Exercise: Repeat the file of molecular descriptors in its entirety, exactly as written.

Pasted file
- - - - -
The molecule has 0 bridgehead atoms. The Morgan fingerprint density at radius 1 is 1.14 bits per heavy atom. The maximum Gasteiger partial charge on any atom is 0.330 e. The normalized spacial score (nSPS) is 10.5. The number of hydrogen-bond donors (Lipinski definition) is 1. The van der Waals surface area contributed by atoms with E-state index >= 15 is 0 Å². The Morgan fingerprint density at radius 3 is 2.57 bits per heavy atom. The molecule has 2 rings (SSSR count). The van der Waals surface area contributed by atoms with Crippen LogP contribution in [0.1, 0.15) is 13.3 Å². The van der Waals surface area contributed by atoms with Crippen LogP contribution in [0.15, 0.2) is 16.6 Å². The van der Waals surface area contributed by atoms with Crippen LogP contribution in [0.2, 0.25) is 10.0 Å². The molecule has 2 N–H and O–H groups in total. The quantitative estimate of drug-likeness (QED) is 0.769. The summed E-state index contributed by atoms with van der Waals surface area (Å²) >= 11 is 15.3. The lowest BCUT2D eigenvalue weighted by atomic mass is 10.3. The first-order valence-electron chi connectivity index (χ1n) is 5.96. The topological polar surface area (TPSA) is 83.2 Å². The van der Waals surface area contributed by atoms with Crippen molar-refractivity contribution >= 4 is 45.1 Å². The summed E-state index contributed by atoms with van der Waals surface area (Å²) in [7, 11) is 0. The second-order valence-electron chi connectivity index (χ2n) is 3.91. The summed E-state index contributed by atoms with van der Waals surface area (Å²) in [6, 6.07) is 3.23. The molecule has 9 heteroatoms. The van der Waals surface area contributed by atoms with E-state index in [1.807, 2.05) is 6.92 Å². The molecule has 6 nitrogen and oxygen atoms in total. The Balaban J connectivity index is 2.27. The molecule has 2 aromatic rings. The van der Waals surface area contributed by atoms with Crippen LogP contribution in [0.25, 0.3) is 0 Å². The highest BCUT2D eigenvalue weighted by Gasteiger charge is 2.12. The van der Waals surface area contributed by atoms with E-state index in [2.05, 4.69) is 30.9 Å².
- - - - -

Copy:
The molecule has 0 bridgehead atoms. The Morgan fingerprint density at radius 1 is 1.14 bits per heavy atom. The maximum Gasteiger partial charge on any atom is 0.330 e. The normalized spacial score (nSPS) is 10.5. The number of hydrogen-bond donors (Lipinski definition) is 1. The van der Waals surface area contributed by atoms with E-state index >= 15 is 0 Å². The Morgan fingerprint density at radius 3 is 2.57 bits per heavy atom. The molecule has 2 rings (SSSR count). The van der Waals surface area contributed by atoms with Crippen LogP contribution in [0.1, 0.15) is 13.3 Å². The van der Waals surface area contributed by atoms with Crippen LogP contribution in [0.15, 0.2) is 16.6 Å². The van der Waals surface area contributed by atoms with Crippen LogP contribution in [0.2, 0.25) is 10.0 Å². The molecule has 2 N–H and O–H groups in total. The quantitative estimate of drug-likeness (QED) is 0.769. The summed E-state index contributed by atoms with van der Waals surface area (Å²) >= 11 is 15.3. The lowest BCUT2D eigenvalue weighted by atomic mass is 10.3. The first-order valence-electron chi connectivity index (χ1n) is 5.96. The topological polar surface area (TPSA) is 83.2 Å². The van der Waals surface area contributed by atoms with Crippen molar-refractivity contribution >= 4 is 45.1 Å². The summed E-state index contributed by atoms with van der Waals surface area (Å²) in [7, 11) is 0. The second-order valence-electron chi connectivity index (χ2n) is 3.91. The summed E-state index contributed by atoms with van der Waals surface area (Å²) in [6, 6.07) is 3.23. The molecule has 9 heteroatoms. The van der Waals surface area contributed by atoms with E-state index in [1.807, 2.05) is 6.92 Å². The molecule has 6 nitrogen and oxygen atoms in total. The Balaban J connectivity index is 2.27. The molecule has 2 aromatic rings. The van der Waals surface area contributed by atoms with Crippen LogP contribution in [0.25, 0.3) is 0 Å². The highest BCUT2D eigenvalue weighted by Gasteiger charge is 2.12. The van der Waals surface area contributed by atoms with E-state index in [2.05, 4.69) is 30.9 Å².